Through a Glass Darkly
Ingmar Bergman, adapted by Jenny Worton
Jenny Worton's stage adaptation of Bergman's dark psychological drama is somewhere on a line between Ibsen and Festen, two Almeida favourites.
The first sign of things to come is Tom Scutt's set, which comprises washed-out shades of grey. This is the "holiday island paradise" location for a fated family reunion from which no good can ever come.
The central character is Karin, a seemingly happy, highly intelligent young wife played with absolute veracity by TV's Jane Eyre, Ruth Wilson, under the direction of Michael Attenborough. The laid back surface hides a secret, as the pretty holidaymaker suffers from an unnamed, hereditary illness that has already claimed her mother and threatens her own sanity.
The symptoms are not pleasant. Karin shows signs of being a manic depressive and has religious crucifixion visions so convincing that the real world becomes no more likely than her imaginary one.
If it were merely a portrait of a soul in torment, this would be hard enough to take, but Ingmar Bergman then shows the effect that her condition has on Karin's family.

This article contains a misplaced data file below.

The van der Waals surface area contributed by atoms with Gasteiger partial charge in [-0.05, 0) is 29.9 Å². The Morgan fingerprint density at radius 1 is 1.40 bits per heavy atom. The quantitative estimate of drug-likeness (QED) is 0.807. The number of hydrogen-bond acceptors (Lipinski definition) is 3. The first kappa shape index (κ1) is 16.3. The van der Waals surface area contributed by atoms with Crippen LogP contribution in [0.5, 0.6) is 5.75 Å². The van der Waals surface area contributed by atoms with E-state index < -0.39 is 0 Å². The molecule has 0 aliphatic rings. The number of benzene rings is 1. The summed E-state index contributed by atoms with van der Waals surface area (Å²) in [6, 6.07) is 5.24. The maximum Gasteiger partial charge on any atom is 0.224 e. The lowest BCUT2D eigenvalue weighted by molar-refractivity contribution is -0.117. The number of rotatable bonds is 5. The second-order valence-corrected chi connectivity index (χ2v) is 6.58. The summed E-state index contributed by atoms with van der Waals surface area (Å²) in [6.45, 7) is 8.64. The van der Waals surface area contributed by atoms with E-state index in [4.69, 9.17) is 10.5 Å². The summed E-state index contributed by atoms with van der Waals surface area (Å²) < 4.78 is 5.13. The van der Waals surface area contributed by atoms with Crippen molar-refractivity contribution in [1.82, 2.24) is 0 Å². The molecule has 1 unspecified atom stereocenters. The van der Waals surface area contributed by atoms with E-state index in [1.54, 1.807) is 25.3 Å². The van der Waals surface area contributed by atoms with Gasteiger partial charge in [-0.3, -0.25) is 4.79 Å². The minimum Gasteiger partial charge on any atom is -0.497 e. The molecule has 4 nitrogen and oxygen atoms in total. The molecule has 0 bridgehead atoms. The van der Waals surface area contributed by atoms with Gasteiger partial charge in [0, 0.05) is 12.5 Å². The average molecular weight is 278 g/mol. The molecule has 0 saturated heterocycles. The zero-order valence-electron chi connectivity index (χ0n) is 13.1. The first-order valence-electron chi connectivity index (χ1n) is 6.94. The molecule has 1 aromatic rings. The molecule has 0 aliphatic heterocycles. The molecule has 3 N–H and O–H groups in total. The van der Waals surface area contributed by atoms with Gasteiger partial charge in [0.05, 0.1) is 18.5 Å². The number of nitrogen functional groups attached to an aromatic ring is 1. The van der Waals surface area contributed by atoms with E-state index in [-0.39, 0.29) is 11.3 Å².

Her weak-willed novelist father seems to have spent most of his life in escapist denial. Ian McElhinney makes it clear that David is a lily-livered man but, even so, he is one of the most important port of call as Karin weathers her storms.
It is the other two characters who are most wronged. Justin Salinger plays Karin's doctor husband, Martin. This character, who was presumably at least partly modelled on Bergman himself, is kindness personified but as such receives the worst of the abuse, since this illness not so much talks as shouts.
Finally, there is Dimitri Leonidas looking rather too old as repressed 16-year-old kid brother Maxie. He has to try to come to terms with his own teen problems, an unloving father and sexual insecurity, at the same time as attempting to handle his sister's unpredictable needs and wild mood swings.
Even for those that have never seen the film, the ending of this highly intense 90 minutes may be inevitable from the start but still shocks.
Through a Glass Darkly does not make for comfortable viewing. With the knowledge that the story is based on Ingmar Bergman's own marriage, this dark 90 minute long play takes on a chilling relevance for anyone interested in deep psychological problems and their impact on loved ones. It is also to be commended for showcasing Ruth Wilson's undoubted stage talent, most recently seen when she played opposite the award-winning Rachel Weisz in A Streetcar Named Desire at the Donmar.
Playing until 31 July
Reviewer: Philip Fisher